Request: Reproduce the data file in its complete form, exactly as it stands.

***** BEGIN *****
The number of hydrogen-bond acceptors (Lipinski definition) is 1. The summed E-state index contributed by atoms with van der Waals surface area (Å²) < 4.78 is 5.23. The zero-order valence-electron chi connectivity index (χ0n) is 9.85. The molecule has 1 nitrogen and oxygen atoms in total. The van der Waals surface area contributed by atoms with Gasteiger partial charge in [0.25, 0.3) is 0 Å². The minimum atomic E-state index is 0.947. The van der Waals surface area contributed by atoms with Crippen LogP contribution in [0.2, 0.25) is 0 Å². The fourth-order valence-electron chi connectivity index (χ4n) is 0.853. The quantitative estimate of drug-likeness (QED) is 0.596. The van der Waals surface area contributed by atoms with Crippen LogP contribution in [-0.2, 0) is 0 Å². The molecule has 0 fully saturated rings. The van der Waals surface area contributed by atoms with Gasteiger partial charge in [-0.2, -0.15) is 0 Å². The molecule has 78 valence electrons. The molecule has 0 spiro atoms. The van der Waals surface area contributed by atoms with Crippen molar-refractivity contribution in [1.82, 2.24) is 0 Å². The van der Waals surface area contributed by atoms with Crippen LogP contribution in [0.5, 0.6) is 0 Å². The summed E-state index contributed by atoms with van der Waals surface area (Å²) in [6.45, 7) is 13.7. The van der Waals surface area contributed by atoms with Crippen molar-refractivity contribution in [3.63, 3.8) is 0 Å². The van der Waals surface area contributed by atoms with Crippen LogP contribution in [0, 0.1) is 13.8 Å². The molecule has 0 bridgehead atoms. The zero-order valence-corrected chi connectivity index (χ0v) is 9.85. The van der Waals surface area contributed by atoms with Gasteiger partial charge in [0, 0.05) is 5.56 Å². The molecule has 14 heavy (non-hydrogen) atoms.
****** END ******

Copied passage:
The number of hydrogen-bond acceptors (Lipinski definition) is 1. The summed E-state index contributed by atoms with van der Waals surface area (Å²) < 4.78 is 5.23. The zero-order valence-electron chi connectivity index (χ0n) is 9.85. The molecule has 1 nitrogen and oxygen atoms in total. The van der Waals surface area contributed by atoms with Gasteiger partial charge in [0.25, 0.3) is 0 Å². The minimum atomic E-state index is 0.947. The van der Waals surface area contributed by atoms with Crippen LogP contribution in [0.2, 0.25) is 0 Å². The fourth-order valence-electron chi connectivity index (χ4n) is 0.853. The quantitative estimate of drug-likeness (QED) is 0.596. The van der Waals surface area contributed by atoms with Crippen LogP contribution in [-0.2, 0) is 0 Å². The molecule has 0 fully saturated rings. The van der Waals surface area contributed by atoms with Gasteiger partial charge in [-0.2, -0.15) is 0 Å². The molecule has 78 valence electrons. The molecule has 0 spiro atoms. The van der Waals surface area contributed by atoms with Crippen molar-refractivity contribution in [1.82, 2.24) is 0 Å². The van der Waals surface area contributed by atoms with Crippen LogP contribution in [0.5, 0.6) is 0 Å². The summed E-state index contributed by atoms with van der Waals surface area (Å²) in [6.45, 7) is 13.7. The van der Waals surface area contributed by atoms with Crippen molar-refractivity contribution in [3.63, 3.8) is 0 Å². The van der Waals surface area contributed by atoms with Crippen LogP contribution in [0, 0.1) is 13.8 Å². The molecule has 0 bridgehead atoms. The zero-order valence-corrected chi connectivity index (χ0v) is 9.85. The van der Waals surface area contributed by atoms with Gasteiger partial charge in [0, 0.05) is 5.56 Å². The molecule has 14 heavy (non-hydrogen) atoms.